Keywords: education, culture, fertility transition, unified growth theory
    JEL: J10 N10 O18 I20
    Date: 2012
  4. By: John Pencavel (Stanford University)
    Abstract: A worker co-operative is a firm that is owned and managed by those who work in it. This paper provides a selective review of research in economics on worker cooperatives. It concentrates on the volatility of earnings and employment in the co-ops compared with conventional capitalist firms; on the long-term viability of co-ops; on the relative productive efficiency of co-ops; and on problems of democratic governance within co-ops. Using modern empirical methods applied to large numbers of observations, recent research has substantially enhanced our understanding of worker co-ops.
    Keywords: worker cooperatives, productivity, viability, governance
    JEL: J54
    Date: 2012–10
  5. By: Yamauchi, Futoshi; Liu, Yanyan
    Abstract: This paper examines the long-term impacts of improved school quality at the elementary school stage on subsequent schooling investments and labor market outcomes using unique data from a recent survey that tracked students in the Philippines. The empirical results, which are based on a comparison of students who graduated from schools located in adjacent treatment and control areas before and after a school intervention, show significant differences in subsequent schooling investments, migration, and labor market earnings between females and males. That is, females study more (relative to males) and tend to migrate and earn more if they receive high-quality educational investments at an early stage. The above results are consistent with females'greater incentives to study, driven by their higher returns to schooling, especially after high school completion, observed in the labor market.
    Keywords: Tertiary Education,Education For All,Secondary Education,Primary Education,Access to Finance
    Date: 2012–10–01
  6. By: René Böheim (WIFO); Thomas Horvath (WIFO); Karin Mayr
    Abstract: We analyse the effect of workforce composition by birthplace in Austrian firms on workers' wages. In our model, each worker's productivity may depend on whether the co-workers are of the same or of a different birthplace and wages depend therefore both on the relative size of workers' groups as well as on the production structure of firms. We derive empirically testable hypotheses about the effect of co-worker birthplace on wages using a stylised model of intra-firm spill-overs across worker groups. We find evidence for complementarities between workers of different birthplace in line with our model that persist (but become smaller in size) after we control for observable productivity characteristics such as occupation and work experience.
    Keywords: Immigration, Labour force composition, Labour productivity
    Date: 2012–10–22
  7. By: Rothstein, Jesse
    Abstract: Recent proposals would strengthen the dependence of teacher pay and retention on performance, in order to attract those who will be effective teachers and repel those who will not. I model the teacher labor market, incorporating dynamic self-selection, noisy performance measurement, and Bayesian learning. Simulations indicate that labor market interactions are important to the evaluation of alternative teacher contracts. Typical bonus policies have very small effects on selection. Firing policies can have larger effects, if accompanied by substantial salary increases. However, misalignment between productivity and measured performance nearly eliminates the benefits while preserving most of the costs.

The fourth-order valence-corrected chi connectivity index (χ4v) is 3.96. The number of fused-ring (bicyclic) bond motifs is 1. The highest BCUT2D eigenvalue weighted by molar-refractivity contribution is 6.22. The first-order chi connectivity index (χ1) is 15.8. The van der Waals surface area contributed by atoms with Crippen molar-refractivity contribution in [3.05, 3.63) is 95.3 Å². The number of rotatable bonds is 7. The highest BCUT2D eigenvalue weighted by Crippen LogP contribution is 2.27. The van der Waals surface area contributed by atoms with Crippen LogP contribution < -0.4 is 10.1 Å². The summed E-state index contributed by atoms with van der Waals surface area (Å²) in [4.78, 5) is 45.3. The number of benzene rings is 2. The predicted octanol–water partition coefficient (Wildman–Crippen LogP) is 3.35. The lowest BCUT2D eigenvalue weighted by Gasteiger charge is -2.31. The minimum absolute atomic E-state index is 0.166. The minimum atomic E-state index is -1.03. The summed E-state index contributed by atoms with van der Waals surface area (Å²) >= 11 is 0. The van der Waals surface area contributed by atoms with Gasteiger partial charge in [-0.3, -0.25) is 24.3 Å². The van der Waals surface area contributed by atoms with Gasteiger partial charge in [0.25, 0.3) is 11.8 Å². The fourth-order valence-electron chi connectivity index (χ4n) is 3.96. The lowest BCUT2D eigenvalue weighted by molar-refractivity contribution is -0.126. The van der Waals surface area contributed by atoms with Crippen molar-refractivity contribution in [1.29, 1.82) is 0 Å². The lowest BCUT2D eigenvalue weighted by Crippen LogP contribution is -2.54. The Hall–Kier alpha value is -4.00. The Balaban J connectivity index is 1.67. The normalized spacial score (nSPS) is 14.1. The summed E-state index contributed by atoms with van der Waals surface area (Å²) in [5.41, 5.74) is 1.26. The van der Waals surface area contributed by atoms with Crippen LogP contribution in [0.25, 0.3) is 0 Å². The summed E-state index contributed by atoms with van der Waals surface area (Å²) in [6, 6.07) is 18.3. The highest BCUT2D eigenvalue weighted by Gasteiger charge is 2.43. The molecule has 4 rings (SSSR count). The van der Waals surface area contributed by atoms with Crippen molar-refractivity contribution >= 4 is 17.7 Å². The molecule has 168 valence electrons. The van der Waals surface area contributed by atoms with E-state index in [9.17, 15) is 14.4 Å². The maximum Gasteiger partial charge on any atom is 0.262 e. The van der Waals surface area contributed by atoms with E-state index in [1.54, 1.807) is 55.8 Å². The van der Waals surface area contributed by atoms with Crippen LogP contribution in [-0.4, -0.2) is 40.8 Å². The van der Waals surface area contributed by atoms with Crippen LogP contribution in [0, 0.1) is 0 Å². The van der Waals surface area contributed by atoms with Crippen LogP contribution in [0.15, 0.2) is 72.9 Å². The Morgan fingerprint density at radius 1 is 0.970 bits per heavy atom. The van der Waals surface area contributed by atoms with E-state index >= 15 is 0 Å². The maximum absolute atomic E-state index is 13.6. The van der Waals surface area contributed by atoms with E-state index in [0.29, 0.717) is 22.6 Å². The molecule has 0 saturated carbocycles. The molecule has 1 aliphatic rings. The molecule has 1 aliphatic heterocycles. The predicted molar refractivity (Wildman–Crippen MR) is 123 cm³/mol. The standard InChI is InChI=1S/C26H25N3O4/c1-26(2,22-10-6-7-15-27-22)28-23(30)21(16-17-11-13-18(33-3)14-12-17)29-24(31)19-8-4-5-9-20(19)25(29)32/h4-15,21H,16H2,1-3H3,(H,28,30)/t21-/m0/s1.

Keywords: Teacher Education and Professional Development, Specific Levels and Methods, Economics, General, Teachers, Education, Teacher quality, Evaluation
    Date: 2012–09–01
  8. By: Fabio Cerina; F. Manca
    Abstract: This paper presents a theoretical and empirical investigation of the relationship between human capital composition and economic growth. From the theoretical point of view, we generalize Vandenbussche et al. (2006) by allowing for non-constant returns to scale in imitation and innovation activities and we find that - unlike the previous work and for a wide range of parameters’ values - the impact of skilled workers on growth increases at lower stages of development. As for empirical evidence, we estimate Vandenbussche et al. (2006) the size using a 85 countries 1960-2000 panel with developed and developing countries using System GMM technique to address the problem of endogeneity. The analysis supports the model predictions in providing robust evidence of an increasing impact of tertiary education as the economy moves farther away from the frontier. Results are robust to different proxies of human capital and different specifications.
    Keywords: Technological frontier; innovation; imitation; human capital; skilled; unskilled; growth
    JEL: O33 O47 O11
    Date: 2012
  9. By: Nicola Meccheri; Luciano Fanti
    Abstract: This paper studies the dynamic interaction between product market competition and incentives against shirking. It is shown that efficiency wages can both increase and decrease when competition becomes fiercer. Instead, discretionary bonuses do not vary with competition but there exists an upper threshold for the number of competing firms, over which such schemes are no longer sustainable as equilibrium. Finally, industry profits under bonuses are generally higher than under eciency wages, but the reverse actually applies when information about firms’ misbehaviour flows at a low rate and the number of firms exceeds the critical threshold.